Actress at age 86.
She was a Tony-winning stage actress when Norman Lear saw her and tapped her for a guest role in his famous “All in the Family” series, where she played Edith Bunker’s mouthy liberal cousin Maude who was
always at odds with Edith’s conservative husband Archie. “Maude” soon became a sitcom of its own, and Arthur’s character continued taking on the significant social and political issues of the day–speaking up about all those subjects we were warned against bringing up in polite company, from sex and infidelity to politics and activism to death and depression.
It was the mid-1970’s at the height of second wave feminism, and if ever there were proof that feminists have a sense of humor, it was in Maude’s way of playing even the most serious of subjects for laughs.
In this classic exchange between Maude her husband Walter, who arrives home to find Maude distraught, the show dealt with abortion–a first on a major sitcom to do so forthrightly.
Walter: Maude, did you wreck the car again?
Maude: Did you hear that, everybody? DID YOU HEAR THAT? Not “Maude, are you sick?” Or “Maude, are you unhappy?” Or even, “Maude, are you pregnant?” No, “Maude, did you wreck the car again?”
Walter: You’re right, darling. You’re absolutely right. I’m sorry. So tell me, are you sick?
Walter: Are you unhappy?
Walter: Are you pregnant?
They go through all aspects of the decision process. Maude, already a grandmother in her late 40’s, decides she should not go through with the pregnancy and has an abortion. Watch the video to see how her daughter speaks of abortion as it should be.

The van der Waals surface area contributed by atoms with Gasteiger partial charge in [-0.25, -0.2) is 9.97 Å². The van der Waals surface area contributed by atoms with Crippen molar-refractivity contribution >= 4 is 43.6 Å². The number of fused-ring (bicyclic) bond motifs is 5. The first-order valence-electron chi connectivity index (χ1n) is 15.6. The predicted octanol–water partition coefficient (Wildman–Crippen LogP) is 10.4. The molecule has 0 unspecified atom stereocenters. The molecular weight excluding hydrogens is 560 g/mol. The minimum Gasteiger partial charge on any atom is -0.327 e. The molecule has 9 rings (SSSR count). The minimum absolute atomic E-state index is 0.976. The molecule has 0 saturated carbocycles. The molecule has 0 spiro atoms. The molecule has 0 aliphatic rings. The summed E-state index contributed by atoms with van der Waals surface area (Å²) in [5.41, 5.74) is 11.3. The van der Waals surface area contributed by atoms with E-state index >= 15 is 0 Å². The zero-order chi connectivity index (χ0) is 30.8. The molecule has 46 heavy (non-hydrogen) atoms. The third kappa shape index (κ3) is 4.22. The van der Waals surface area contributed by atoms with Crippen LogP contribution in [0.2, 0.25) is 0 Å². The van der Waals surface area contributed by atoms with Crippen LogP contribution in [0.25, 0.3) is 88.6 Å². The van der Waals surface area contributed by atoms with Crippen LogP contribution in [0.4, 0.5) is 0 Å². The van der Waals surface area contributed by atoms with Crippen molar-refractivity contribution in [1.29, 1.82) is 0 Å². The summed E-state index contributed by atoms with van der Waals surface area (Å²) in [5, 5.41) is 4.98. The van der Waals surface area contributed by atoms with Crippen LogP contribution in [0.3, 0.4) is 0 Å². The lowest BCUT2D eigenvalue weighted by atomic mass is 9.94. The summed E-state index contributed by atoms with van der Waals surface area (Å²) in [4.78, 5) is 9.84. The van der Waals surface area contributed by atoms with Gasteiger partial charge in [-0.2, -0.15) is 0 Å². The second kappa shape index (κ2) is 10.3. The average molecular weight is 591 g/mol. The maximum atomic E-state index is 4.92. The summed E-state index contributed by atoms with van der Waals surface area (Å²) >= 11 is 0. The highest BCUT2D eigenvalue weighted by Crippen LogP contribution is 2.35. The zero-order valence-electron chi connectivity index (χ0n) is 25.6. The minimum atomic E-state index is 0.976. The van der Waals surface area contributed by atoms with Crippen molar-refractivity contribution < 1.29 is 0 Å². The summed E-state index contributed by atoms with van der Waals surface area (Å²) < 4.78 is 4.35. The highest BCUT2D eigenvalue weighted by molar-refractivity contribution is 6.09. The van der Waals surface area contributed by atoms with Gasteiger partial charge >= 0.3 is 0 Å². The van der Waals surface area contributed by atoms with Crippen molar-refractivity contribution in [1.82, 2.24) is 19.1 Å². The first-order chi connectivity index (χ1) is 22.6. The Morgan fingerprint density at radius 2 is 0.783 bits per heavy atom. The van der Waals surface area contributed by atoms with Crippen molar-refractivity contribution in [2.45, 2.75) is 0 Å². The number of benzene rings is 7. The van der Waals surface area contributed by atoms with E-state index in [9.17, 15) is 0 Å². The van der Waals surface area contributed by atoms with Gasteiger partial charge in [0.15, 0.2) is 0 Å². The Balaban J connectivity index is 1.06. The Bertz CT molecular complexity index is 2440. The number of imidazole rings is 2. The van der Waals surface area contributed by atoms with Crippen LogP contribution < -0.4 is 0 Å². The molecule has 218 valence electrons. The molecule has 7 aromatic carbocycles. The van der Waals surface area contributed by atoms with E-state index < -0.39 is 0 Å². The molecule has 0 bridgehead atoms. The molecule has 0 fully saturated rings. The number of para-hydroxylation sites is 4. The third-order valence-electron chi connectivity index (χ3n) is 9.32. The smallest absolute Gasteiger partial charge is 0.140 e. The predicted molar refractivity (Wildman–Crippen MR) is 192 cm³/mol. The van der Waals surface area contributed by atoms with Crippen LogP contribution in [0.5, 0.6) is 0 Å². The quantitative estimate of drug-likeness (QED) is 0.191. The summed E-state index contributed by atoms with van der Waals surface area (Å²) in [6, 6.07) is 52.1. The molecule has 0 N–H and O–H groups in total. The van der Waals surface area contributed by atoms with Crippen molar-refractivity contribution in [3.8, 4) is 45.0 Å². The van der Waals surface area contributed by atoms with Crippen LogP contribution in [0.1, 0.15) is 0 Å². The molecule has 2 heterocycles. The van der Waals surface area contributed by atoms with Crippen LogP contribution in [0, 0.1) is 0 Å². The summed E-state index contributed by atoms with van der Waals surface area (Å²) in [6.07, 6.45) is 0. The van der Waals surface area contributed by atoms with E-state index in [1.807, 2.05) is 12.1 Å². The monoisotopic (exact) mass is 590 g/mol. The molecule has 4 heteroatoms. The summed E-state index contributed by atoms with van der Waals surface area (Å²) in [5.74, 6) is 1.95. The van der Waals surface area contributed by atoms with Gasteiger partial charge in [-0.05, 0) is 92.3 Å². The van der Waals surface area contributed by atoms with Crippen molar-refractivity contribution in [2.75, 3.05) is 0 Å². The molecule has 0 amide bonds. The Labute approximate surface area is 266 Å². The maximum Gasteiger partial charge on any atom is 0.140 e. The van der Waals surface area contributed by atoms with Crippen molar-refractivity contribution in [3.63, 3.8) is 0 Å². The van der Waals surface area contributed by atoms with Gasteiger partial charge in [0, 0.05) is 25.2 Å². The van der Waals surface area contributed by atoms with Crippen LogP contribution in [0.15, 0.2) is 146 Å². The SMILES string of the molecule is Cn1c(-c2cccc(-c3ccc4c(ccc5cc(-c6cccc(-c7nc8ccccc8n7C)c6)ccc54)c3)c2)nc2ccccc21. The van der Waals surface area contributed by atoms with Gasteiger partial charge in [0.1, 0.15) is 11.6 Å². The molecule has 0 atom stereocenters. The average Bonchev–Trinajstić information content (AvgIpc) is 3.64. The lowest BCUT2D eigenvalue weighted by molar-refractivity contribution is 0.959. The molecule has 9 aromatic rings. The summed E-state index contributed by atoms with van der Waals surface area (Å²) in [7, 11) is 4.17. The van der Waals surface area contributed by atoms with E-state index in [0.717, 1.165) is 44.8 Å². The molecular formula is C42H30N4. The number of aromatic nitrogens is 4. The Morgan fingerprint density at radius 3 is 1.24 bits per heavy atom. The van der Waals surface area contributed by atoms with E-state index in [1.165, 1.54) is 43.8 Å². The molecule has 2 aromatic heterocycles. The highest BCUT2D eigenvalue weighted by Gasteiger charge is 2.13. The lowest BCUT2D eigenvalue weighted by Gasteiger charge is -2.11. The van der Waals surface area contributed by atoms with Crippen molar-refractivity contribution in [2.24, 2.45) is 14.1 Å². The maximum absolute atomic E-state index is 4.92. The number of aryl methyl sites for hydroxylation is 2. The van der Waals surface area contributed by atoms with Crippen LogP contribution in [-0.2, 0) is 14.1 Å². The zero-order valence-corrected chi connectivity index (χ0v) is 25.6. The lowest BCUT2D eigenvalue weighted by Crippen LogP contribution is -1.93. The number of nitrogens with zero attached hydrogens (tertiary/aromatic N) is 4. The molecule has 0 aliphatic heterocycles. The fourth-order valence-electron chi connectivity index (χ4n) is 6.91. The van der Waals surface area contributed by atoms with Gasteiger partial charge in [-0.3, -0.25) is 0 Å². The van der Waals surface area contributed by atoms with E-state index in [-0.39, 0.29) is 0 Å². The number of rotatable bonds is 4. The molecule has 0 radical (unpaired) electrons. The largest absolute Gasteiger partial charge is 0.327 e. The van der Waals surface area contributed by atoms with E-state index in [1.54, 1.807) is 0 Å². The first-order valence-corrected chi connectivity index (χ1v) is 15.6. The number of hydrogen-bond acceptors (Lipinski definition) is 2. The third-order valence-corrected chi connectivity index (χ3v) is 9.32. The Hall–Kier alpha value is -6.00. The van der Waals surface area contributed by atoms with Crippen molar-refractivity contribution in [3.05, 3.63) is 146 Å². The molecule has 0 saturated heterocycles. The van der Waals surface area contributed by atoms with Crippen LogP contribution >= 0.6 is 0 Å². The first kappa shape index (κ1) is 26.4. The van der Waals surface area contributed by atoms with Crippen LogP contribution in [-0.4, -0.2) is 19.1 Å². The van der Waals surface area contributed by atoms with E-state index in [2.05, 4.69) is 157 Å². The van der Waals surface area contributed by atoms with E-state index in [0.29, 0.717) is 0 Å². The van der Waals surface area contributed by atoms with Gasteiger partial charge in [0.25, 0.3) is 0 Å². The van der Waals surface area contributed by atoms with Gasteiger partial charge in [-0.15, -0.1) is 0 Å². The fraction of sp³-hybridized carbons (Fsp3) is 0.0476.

It was a little slice of realism rarely seen today, when the option of abortion is so often pushed again into the virtual back room and rarely mentioned in pop culture; the movie “Knocked Up”, for example, uses the euphemism “rhymes with smashmortion” rather than mention this–the most common women’s surgical procedure–by name. And soap operas are famous for those well-timed miscarriages that avoid the sticky subject of real women making reproductive choices, while leaving the full drama of mistimed pregnancies available to their script lines.
After “Maude”, Arthur had a chance to open up for public discussion yet one more previously off-limits topic: aging, especially the issues women face aging in a youth-oriented culture. She played Dorothy on “The Golden Girls,” the NBC comedy hit that ran from 1985-92. The show explored the lives of three older women sharing a household in Miami with Dorothy’s widowed mother, Sophia (played by Estelle Getty). Besides Arthur’s character, there was Betty White playing the ditsy Rose and Rue McClanahan as the sexy senior, Blanche.
Arthur won Emmys for both “Maude” and “Golden Girls”. She was inducted into Academy of Television Arts & Sciences Hall of Fame in 2008, an honor well-deserved for her lifetime of extraordinary work.
But personally, I am most grateful to Bea Arthur, (and of course to Norman Lear and everyone associated with “Maude”) for bringing the reality of unintended pregnancy and abortion out of the back room and into the real human story where it belongs. May she rest in peace and her memory be a blessing to us all.
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